Software is essential to many systems and devices used in the modern world. It controls the performance of networks, the web, and other technologies. Because of its sheer importance, developers make sure that their software is tested effectively and thoroughly before they are rolled out to the public.

What is Software Testing?

Software testing refers to the activities performed by a developer to ensure that software works as it should. It is done to guarantee that there are little to no bugs or defects. These bugs and flaws within the system typically occur when the system is poorly-coded or when errors in the code could not be intercepted, yielding unexpected results.

Why Should We Test Software

No matter how hard we try, software cannot be created without bugs and errors. This is especially true when the software is to be delivered within a short amount of time. That is basically where software testing comes into play.
Basically, all pieces of software are created with a purpose – some more important than most. Because of this, malfunctioning software can result in severe losses of money and in extreme cases, human life:

The Principles of Testing

There are principles that govern testing such as the following:

Software Testing Basic Steps

Software testing is performed as follows:

  1. Think of scenarios or test cases of all the things a user can do with the software that you have designed.
  2. List the possible inputs of the end user per case as well as the expected outputs.
  3. Run the software and use all the possible inputs.
  4. Prepare a report detailing what had happened during the test activities.

Basic Approaches to Software Testing

There are two basic approaches to software testing: black box testing and white box testing.

The black box testing focuses more on the output based on the tests done. It ignores the internal workings of the software. This approach is for validating user requirements.

The white box testing treats the internal mechanics of the software as important. In comparison to the black box testing, this approach is for verifying that the software behaves the way that it should.

What Types of Software Testing Exist

There are many types of testing that can be used for different development processes. The common ones are as follows:

Unit Testing

Unit Testing refers to the testing of only a small part of the software. This is to check if the unit will have the expected output with the input given.

Integration Testing

Integration testing is the opposite of unit testing. It tests a group of combined components to produce output instead of testing a single unit. In other cases, it checks the interaction between related software and hardware components.

Functional Testing

Functional testing ensures that the software performs according to its specified functionality.

System Testing

System testing places software in different environments like Operating Systems or Browsers. It will check if it can still work no matter where it is tested.

Stress Testing

Stress Testing evaluates how the software would behave under unfavorable conditions. It checks if the software can still carry on as usual.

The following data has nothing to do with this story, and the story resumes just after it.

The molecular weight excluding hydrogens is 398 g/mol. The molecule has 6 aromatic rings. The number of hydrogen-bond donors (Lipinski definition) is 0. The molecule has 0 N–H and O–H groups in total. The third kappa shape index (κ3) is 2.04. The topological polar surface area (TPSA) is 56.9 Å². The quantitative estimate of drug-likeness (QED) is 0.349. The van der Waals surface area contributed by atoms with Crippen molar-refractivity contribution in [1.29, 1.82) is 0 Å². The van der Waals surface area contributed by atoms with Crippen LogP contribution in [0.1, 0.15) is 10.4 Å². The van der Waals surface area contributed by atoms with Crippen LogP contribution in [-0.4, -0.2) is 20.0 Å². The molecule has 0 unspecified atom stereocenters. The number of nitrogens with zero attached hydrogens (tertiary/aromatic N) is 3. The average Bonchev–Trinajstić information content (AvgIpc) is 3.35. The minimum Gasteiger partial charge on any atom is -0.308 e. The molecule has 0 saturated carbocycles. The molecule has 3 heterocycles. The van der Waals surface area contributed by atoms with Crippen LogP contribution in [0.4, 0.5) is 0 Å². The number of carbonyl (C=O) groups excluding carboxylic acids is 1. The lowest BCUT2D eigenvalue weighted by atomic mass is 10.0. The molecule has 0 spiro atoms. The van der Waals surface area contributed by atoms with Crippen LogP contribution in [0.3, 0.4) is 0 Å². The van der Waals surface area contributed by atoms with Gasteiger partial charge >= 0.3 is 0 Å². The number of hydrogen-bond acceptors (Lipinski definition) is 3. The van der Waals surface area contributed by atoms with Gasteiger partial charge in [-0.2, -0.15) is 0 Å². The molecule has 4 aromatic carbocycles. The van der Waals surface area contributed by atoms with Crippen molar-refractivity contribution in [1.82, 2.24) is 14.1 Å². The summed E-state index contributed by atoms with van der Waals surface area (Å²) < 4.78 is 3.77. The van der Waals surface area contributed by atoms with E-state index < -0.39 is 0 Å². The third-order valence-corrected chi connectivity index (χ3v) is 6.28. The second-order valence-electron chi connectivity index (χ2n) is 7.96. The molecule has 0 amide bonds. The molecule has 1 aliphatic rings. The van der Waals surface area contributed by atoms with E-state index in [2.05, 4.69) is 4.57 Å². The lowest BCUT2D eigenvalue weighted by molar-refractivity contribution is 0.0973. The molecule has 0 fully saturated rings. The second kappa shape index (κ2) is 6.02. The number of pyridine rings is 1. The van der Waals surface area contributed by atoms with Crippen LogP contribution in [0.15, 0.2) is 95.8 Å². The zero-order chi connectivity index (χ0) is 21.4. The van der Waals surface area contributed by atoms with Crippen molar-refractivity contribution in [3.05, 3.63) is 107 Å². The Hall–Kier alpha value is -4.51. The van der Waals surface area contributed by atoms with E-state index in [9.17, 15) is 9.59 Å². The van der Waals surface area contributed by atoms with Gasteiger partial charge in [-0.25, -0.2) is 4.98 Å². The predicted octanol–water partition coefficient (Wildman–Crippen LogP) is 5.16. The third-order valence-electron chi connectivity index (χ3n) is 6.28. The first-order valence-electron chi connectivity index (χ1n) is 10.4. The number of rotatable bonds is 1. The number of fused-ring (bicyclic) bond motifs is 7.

Performance Testing

Performance Testing checks the effectiveness and speed of the software. It makes sure that the software generates the expected output within a specific time.

Usability Testing

Usability Testing focuses on how the software addresses the user’s needs. It’s more than just user-friendliness and ease of use. It’s more on how well suited is the software to the needs of the end user.

Acceptance Testing

Acceptance Testing deals with user requirements. The user will check if the software works as they intended it to.

Regression Testing

Regression Testing is for when software updates. This is to see if the software still performs like before despite the new updates/changes.

Beta Testing

Beta Testing is the tasks of the users or beta testers. It helps the main testers to discover unexpected errors that they did not notice earlier.

Each of the software testing types falls on the two basic approaches as seen on the table below:


How to Implement Software Testing In the Development Process

Software Testing goes through stages as well. To ensure that it succeeds, one should do the following:

1. Plan the testing process.

The testers should ensure that test processes are well planned, defined, and documented. This will help them to be able to know the kind of tests they need to perform and how it should be performed. It will also help the testers to communicate bugs or defects with the developers easily.

2. Ensure a suitable work environment for the testers.

The testers should be involved with the development process as early as possible. This will let them have an idea of how the software works. If they know, they would have a clear image of how to plan their activities and know how to communicate them well.

3. Always have code quality metrics.

The quality of the software is always documented, tracked, reviewed, and measured. Create metrics to give a clear definition of how the software should be measured when it comes to quality. These metrics should be easy and simple enough to follow.

4. Report bugs as early as possible.

Defects or bugs are a serious problem so as early as possible report one when spotted. Reporting early will make the development process easier and effective. It will also minimize potential risks in the future.